maersk

The Maersk Valiant

There is an oil exploration vessel in the Gulf of Mexico carrying about 150 souls who, as the global pandemic tumbles towards an unknown end, continue to work to find a commodity that is fast becoming worthless.

Anchored to the seabed far from land, the Maersk Valiant drill ship is ‘home’ to people from all over the world.

Eleven of them are men from Trinidad and Tobago.

In the ultimate irony, the ship is one of the safest places on the planet to be right now.

That’s because, as of Saturday, almost every country has been afflicted by the COVID-19 coronavirus, with about 1.2 million victims, and more than 63,000 deaths.

In Mexico, the cases are also increasing, with 60 dead, and more than 1,500 cases being treated.

The drill ship is COVID-free.

But the Trinidadian workers want to come home, by any means necessary, and under any conditions imposed. However, they don’t even know for sure if the Government is aware of their existence.

They are making an appeal for help.

The Sunday Express has been in contact with a representative for the men, all of whom were hired by Maersk though JSL International, a Texas-based company with offices in several countries including Trinidad. Maersk got the job from Spanish oil firm Repsol.

The Sunday Express on Thursday emailed JSL International’s CEO Javid Ramcharitar and its Chief Operating Officer L Vaughn Ramcharitar, asking for information on the status on the workers. There was no immediate reply.

The Express was told that before the Carnival in February, the men travelled from Piarco to Panama to Mexico, and helicoptered out to the ship off the port city of Veracruz.

At that time, the virus was ravaging the Wuhan Province of China but considered largely an Asian sub-continent problem.

By then, thermal scanners were being used at the ports and Cabinet had imposed a travel restriction on persons who had been in China for 14 days prior to their arrival in Trinidad and Tobago, and nationals and residents who had been in China for 14 days were to be quarantined and observed.

It was amid this unease by epidemiologists that the virus had broken out of Asia, the drill ship workers went out into the gulf.

On March 11, the World Health Organization announced that the COVID-19 outbreak was a global pandemic, and the borders closed as Trinidad and Tobago began seeing imported cases that led to deaths.

According to a source, the men aboard the Maersk Valiant are in no different a situation than the 32 nationals, some of them energy workers, who are also stranded in Suriname because of the border closure.

Attorneys for these nationals say they are willing to work with the Government to temporarily re-opened the border to have their clients return home, and the nationals are were willing to be tested for the COVID-19 virus as the first step of having them reunited with the families in T&T.

The families of the men aboard the Maersk Valiant are willing to do the same, the Sunday Express was told.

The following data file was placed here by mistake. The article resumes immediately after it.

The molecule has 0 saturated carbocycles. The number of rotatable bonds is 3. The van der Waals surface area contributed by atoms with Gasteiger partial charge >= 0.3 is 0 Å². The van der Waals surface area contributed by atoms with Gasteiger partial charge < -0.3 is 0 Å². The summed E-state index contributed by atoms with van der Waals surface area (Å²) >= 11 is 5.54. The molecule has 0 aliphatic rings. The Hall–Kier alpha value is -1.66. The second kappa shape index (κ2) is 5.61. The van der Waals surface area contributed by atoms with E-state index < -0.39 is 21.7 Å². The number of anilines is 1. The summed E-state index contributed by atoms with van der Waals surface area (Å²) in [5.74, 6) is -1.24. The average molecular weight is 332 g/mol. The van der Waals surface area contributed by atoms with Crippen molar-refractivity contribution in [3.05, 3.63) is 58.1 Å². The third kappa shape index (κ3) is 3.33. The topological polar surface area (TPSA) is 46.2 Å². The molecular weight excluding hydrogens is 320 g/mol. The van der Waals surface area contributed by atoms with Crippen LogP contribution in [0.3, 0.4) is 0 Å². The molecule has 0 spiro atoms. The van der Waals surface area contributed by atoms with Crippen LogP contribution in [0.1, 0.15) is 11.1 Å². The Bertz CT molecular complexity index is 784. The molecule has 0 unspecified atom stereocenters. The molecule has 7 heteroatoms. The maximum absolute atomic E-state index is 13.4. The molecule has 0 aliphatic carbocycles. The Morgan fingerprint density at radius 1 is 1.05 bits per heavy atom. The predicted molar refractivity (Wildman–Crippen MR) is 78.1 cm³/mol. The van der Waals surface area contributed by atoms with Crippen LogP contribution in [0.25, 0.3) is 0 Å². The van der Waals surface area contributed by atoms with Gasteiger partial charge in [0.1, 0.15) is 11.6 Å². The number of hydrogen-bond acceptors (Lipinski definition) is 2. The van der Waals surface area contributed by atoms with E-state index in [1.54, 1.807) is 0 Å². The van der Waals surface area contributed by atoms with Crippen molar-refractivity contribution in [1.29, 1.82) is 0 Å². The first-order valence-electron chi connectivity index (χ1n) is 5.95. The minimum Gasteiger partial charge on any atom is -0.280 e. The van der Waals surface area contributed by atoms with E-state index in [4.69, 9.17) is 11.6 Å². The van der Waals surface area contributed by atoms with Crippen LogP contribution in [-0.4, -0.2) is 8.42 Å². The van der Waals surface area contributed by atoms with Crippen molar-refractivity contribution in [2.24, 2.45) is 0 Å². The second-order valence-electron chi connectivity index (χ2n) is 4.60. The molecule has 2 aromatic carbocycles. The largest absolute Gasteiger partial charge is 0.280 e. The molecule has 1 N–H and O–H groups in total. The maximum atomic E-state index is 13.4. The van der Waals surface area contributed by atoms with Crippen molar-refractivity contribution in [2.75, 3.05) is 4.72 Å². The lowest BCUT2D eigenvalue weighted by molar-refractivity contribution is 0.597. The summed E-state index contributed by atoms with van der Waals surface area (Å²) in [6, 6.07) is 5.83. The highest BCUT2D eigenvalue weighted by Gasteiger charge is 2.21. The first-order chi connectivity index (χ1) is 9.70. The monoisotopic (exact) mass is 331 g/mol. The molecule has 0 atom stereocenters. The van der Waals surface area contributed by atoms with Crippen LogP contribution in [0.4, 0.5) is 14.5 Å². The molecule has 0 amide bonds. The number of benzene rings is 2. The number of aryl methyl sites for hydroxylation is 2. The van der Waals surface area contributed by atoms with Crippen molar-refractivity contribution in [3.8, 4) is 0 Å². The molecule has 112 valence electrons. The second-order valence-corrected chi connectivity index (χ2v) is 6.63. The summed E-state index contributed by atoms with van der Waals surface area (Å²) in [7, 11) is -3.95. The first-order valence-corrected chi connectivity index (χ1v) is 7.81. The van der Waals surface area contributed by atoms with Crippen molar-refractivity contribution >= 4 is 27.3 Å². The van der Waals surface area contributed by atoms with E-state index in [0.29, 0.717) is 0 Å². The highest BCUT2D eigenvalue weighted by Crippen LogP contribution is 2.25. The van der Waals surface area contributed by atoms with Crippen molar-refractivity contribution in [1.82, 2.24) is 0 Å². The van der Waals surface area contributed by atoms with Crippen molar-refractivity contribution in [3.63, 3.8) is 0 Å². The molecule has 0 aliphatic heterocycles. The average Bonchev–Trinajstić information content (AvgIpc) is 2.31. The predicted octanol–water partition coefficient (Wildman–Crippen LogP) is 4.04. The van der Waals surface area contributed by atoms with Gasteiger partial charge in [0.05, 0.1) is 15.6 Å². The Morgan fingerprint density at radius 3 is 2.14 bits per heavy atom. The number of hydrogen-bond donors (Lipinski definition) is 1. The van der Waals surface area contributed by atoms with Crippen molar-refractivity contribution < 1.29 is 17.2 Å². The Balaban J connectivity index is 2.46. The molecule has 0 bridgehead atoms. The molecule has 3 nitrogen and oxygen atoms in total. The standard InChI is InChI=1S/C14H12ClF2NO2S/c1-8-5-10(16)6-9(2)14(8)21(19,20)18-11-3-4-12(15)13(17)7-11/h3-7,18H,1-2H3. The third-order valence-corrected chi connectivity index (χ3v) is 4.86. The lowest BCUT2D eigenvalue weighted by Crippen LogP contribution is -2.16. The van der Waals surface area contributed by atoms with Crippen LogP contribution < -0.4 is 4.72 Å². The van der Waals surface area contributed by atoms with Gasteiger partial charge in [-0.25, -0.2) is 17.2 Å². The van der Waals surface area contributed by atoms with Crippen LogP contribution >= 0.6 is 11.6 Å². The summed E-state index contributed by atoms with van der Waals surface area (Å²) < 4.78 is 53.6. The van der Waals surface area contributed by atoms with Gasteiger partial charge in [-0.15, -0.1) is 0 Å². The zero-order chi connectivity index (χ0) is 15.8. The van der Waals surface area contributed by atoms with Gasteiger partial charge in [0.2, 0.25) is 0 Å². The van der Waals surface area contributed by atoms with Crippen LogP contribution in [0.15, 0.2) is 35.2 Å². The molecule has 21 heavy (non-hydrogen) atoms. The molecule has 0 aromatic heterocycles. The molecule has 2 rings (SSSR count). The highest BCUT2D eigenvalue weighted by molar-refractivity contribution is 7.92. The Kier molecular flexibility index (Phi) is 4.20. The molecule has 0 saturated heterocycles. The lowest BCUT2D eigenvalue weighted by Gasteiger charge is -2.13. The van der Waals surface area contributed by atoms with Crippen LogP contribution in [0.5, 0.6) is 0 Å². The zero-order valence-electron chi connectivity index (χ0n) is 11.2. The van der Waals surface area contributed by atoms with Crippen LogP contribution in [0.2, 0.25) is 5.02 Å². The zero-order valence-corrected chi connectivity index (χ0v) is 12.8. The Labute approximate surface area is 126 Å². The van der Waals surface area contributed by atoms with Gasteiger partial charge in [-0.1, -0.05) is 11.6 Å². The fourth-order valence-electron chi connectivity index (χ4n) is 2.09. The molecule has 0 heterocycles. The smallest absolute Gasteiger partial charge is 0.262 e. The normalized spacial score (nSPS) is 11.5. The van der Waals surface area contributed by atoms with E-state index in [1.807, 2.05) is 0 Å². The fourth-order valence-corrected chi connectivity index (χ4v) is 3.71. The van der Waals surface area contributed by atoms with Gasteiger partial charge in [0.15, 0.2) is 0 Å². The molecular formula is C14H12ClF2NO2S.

The source said the men have taken note of National Security Minister Stuart Young’s statement on Friday regarding the Trinidadians who tried to make it home before the border closure but ended up having to be taken in by Barbados.

The refusal to allow nationals to return to Trinidad appears to have the popular support of the populations fearful of the virus’s spread.

Young has since said that testing kits were sent to Barbados for the 35 Trinis quarantined there.

He said once the group complete the 14 days quarantine, they will be tested, and once negative, he would give consideration for their return.

“The medical team will advise whether they will be put into state quarantine or not,” he said.

Trinidad and Tobago’s border remains open to flights allowed in and out by Young, the most recent being a Toronto, Canada-bound flight that landed at Piarco on Saturday.

And the Health Minister Terrence Deyalsingh has said that a Caribbean Airlines flight would be making the round trip to Cuba shortly to bring in Intensive Care nurses to help treatment COVID-19 patients in Trinidad.

The Sunday Express was told that while the ship remained free of the virus, the Trinidadians considered it possible to get home, and remain in quarantine. But should someone fall ill from COVID-19, all hope would be lost of returning to loved ones anytime soon.

Note:

On Saturday afternoon, the Express messaged Minister Young the following note. There was no immediate reply.

We have been told that there are 11 Trinidadian nationals who are aboard a drillship called the Maersk Valiant, located in the Gulf of Mexico. They have been there since mid February. They are working with a company called Maersk, and hired through a multinational company called JSL International with offices in Port of Spain and other countries. Our nationals are uncertain whether the Government of T&T is aware of their presence and predicament. We are being told that while they are safe aboard the vessel, all would like to find their way home to families, and are willing to go into quarantine on their return. We are seeking a comment on whether the GORTT or your ministry is aware of this case, and what is the Government’s position on this matter of Trinidadians stranded outside the country as a result of the border closure.

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